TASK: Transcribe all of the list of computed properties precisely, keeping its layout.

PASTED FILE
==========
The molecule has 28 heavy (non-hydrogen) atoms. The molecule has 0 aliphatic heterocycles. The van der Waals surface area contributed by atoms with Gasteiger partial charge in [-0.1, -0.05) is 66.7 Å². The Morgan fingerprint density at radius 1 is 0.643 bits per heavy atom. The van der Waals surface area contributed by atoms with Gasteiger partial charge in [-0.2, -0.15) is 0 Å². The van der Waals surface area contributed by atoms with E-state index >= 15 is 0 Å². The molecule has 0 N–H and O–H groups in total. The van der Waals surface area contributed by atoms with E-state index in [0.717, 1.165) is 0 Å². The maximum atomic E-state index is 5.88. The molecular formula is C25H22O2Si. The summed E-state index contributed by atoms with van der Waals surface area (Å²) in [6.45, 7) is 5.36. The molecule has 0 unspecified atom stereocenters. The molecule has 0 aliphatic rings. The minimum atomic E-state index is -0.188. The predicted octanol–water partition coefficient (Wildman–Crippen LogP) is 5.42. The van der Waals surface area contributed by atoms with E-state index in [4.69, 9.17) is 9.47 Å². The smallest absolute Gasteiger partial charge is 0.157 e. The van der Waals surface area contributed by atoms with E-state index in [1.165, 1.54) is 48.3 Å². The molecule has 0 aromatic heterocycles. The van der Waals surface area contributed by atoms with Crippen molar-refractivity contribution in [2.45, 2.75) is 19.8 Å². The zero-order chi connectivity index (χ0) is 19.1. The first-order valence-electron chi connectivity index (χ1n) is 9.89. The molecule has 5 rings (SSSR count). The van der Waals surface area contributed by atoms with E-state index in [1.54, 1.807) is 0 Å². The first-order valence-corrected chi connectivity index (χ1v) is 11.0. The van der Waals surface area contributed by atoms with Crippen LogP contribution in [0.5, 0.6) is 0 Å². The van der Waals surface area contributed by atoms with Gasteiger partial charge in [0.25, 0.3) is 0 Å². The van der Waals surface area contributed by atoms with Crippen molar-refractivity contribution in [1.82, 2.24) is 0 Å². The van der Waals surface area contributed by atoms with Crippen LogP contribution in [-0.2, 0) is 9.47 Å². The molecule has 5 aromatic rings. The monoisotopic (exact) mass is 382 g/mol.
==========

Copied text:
The molecule has 28 heavy (non-hydrogen) atoms. The molecule has 0 aliphatic heterocycles. The van der Waals surface area contributed by atoms with Gasteiger partial charge in [-0.1, -0.05) is 66.7 Å². The Morgan fingerprint density at radius 1 is 0.643 bits per heavy atom. The van der Waals surface area contributed by atoms with Gasteiger partial charge in [-0.2, -0.15) is 0 Å². The van der Waals surface area contributed by atoms with E-state index >= 15 is 0 Å². The molecule has 0 N–H and O–H groups in total. The van der Waals surface area contributed by atoms with E-state index in [0.717, 1.165) is 0 Å². The maximum atomic E-state index is 5.88. The molecular formula is C25H22O2Si. The summed E-state index contributed by atoms with van der Waals surface area (Å²) in [6.45, 7) is 5.36. The molecule has 0 unspecified atom stereocenters. The molecule has 0 aliphatic rings. The minimum atomic E-state index is -0.188. The predicted octanol–water partition coefficient (Wildman–Crippen LogP) is 5.42. The van der Waals surface area contributed by atoms with E-state index in [4.69, 9.17) is 9.47 Å². The smallest absolute Gasteiger partial charge is 0.157 e. The van der Waals surface area contributed by atoms with E-state index in [1.165, 1.54) is 48.3 Å². The molecule has 0 aromatic heterocycles. The van der Waals surface area contributed by atoms with Crippen molar-refractivity contribution in [2.45, 2.75) is 19.8 Å². The zero-order chi connectivity index (χ0) is 19.1. The first-order valence-electron chi connectivity index (χ1n) is 9.89. The molecule has 5 rings (SSSR count). The van der Waals surface area contributed by atoms with E-state index in [1.54, 1.807) is 0 Å². The first-order valence-corrected chi connectivity index (χ1v) is 11.0. The van der Waals surface area contributed by atoms with Crippen LogP contribution in [0.5, 0.6) is 0 Å². The van der Waals surface area contributed by atoms with Gasteiger partial charge in [0.25, 0.3) is 0 Å². The van der Waals surface area contributed by atoms with Crippen molar-refractivity contribution in [1.82, 2.24) is 0 Å². The van der Waals surface area contributed by atoms with Crippen LogP contribution in [-0.2, 0) is 9.47 Å². The molecule has 5 aromatic rings. The monoisotopic (exact) mass is 382 g/mol.